|Reference : Adjusting insulin doses : from knowledge to decision|
|Scientific journals : Article|
|Social & behavioral sciences, psychology : Education & instruction|
|Adjusting insulin doses : from knowledge to decision|
|Reach, G. [ > > ]|
|Zerroucki, A. [ > > ]|
|Leclercq, Dieudonné [Université de Liège - ULg > Département d'éducation et formation > Technologie de l'éducation >]|
|Patient Education & Counseling|
|[en] Insulin therapy ; Patient Education ; Causal theory of action ; Health beliefs ; Uncertainty of knowledge ; Confidence Degrees|
|[en] The aim of this study was to analyze the absence of adjustment of insulin doses in type 1 diabetic patients with poorly controlled diabetes.
Twenty-eight patients (HbA1c higher than 8.5% during the last 6 months, performing at least three capillary blood glucose determinations per day), completed a questionnaire on the degree of confidence in their own knowledge, the nature of their health beliefs, their fear of
hypoglycemia, their own appreciation on how they adjust their insulin doses (subjective score). An analysis of their diabetes logbook provided an objective score of the adjustment of doses actually performed. The results show that the subjective and objective scores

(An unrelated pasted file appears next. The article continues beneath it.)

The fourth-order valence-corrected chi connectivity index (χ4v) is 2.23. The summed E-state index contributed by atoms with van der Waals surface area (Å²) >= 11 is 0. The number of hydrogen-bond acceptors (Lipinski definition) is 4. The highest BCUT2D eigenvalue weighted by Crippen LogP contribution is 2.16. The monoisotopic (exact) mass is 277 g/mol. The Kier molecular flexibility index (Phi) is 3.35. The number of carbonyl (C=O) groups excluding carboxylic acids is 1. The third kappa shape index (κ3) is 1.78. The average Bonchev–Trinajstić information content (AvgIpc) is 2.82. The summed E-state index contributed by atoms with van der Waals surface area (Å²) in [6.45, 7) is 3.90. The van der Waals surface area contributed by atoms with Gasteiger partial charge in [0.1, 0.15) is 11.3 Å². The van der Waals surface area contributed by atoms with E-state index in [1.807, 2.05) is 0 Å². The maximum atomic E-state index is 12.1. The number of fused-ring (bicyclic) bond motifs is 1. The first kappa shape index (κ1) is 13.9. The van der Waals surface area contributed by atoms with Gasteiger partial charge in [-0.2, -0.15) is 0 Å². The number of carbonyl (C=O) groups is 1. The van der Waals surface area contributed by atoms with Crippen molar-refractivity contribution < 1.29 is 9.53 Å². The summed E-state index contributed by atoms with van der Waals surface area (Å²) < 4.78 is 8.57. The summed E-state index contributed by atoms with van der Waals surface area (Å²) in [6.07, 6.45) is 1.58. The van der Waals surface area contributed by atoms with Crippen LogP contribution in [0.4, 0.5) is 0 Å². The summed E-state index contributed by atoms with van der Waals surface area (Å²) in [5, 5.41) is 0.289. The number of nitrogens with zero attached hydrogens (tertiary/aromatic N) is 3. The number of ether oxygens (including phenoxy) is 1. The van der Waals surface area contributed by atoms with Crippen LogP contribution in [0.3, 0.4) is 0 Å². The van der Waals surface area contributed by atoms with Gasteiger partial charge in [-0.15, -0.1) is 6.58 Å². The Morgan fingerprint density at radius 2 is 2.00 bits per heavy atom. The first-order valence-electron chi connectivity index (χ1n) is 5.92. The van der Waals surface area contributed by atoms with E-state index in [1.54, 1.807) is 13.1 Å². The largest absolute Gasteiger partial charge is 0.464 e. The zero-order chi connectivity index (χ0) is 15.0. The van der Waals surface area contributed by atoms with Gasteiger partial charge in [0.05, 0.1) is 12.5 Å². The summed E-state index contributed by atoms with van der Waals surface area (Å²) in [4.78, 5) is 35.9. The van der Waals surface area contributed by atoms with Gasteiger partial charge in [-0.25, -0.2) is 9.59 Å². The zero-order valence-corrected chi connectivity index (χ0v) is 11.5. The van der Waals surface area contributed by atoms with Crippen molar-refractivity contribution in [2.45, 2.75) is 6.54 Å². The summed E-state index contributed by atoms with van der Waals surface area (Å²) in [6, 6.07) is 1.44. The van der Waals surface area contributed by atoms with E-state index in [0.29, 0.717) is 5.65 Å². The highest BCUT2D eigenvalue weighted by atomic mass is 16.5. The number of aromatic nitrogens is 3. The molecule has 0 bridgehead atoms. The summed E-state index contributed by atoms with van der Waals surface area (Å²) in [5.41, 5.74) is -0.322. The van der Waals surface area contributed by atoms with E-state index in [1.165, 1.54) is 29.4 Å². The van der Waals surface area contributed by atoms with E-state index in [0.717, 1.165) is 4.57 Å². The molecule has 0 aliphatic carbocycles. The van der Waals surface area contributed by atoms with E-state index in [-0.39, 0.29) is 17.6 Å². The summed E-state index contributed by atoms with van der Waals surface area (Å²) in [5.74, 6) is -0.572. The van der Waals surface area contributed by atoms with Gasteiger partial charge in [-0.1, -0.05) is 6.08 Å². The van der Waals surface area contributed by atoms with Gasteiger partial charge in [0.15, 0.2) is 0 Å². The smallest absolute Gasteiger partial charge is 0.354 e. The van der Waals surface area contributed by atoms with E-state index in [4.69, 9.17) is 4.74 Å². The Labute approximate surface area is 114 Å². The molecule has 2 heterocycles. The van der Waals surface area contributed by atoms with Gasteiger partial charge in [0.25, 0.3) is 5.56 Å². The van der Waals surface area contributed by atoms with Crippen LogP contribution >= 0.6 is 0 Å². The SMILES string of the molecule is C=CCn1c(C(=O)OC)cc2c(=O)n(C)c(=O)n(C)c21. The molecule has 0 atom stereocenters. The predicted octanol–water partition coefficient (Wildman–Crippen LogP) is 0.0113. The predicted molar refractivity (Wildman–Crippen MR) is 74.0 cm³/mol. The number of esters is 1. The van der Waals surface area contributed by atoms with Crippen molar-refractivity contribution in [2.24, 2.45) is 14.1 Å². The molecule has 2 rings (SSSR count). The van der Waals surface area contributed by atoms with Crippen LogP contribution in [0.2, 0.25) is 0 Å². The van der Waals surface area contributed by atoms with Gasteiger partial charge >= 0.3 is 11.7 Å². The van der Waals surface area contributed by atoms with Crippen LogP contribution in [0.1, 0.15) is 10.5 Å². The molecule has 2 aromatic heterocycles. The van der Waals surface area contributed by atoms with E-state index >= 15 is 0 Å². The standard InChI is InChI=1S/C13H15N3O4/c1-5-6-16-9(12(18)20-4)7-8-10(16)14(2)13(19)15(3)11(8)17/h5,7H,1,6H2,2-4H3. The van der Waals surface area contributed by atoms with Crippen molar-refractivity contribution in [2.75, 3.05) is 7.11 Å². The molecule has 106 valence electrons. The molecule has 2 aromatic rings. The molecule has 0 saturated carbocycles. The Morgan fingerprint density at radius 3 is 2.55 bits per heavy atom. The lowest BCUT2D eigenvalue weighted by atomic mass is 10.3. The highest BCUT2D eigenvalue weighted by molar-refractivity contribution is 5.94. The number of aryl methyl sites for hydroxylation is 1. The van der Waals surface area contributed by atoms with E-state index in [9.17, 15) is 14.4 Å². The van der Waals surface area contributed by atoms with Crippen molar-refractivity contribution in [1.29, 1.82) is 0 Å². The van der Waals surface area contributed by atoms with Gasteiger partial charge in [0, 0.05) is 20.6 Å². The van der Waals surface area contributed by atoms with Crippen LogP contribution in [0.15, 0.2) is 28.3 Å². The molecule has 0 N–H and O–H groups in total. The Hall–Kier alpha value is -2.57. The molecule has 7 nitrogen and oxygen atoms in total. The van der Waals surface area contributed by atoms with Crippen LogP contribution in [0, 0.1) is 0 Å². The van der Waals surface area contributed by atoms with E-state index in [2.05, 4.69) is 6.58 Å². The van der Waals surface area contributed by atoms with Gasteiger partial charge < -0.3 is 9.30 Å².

of adjustment were not significantly correlated. Further there was a significant negative correlation between the score of uncertainty on knowledge and the subjective score of adjustment of the insulin doses, but not with the objective score. There was a significant correlationbetween the score of positive health beliefs and the subjective score of adjustment of the insulin doses, but not with the objective score. No
correlation was found between the score of fear of hypoglycemia and the subjective score of adjustment of the insulin doses. Correlation with the objective score was higher, but not significant. Actually, the fear of hypoglycemia was the most frequently given reason for not
adjusting the insulin doses, when the question was asked to the patients with an open answer. This study illustrates the difference between thinking and doing. It also shows that the degree of confidence in one’s own knowledge, the health beliefs, and the fear of hypoglycemia
differently influence the perception that the patients have of their behavior, and what they really do.
© 2004 Elsevier Ireland Ltd. All rights reserved.
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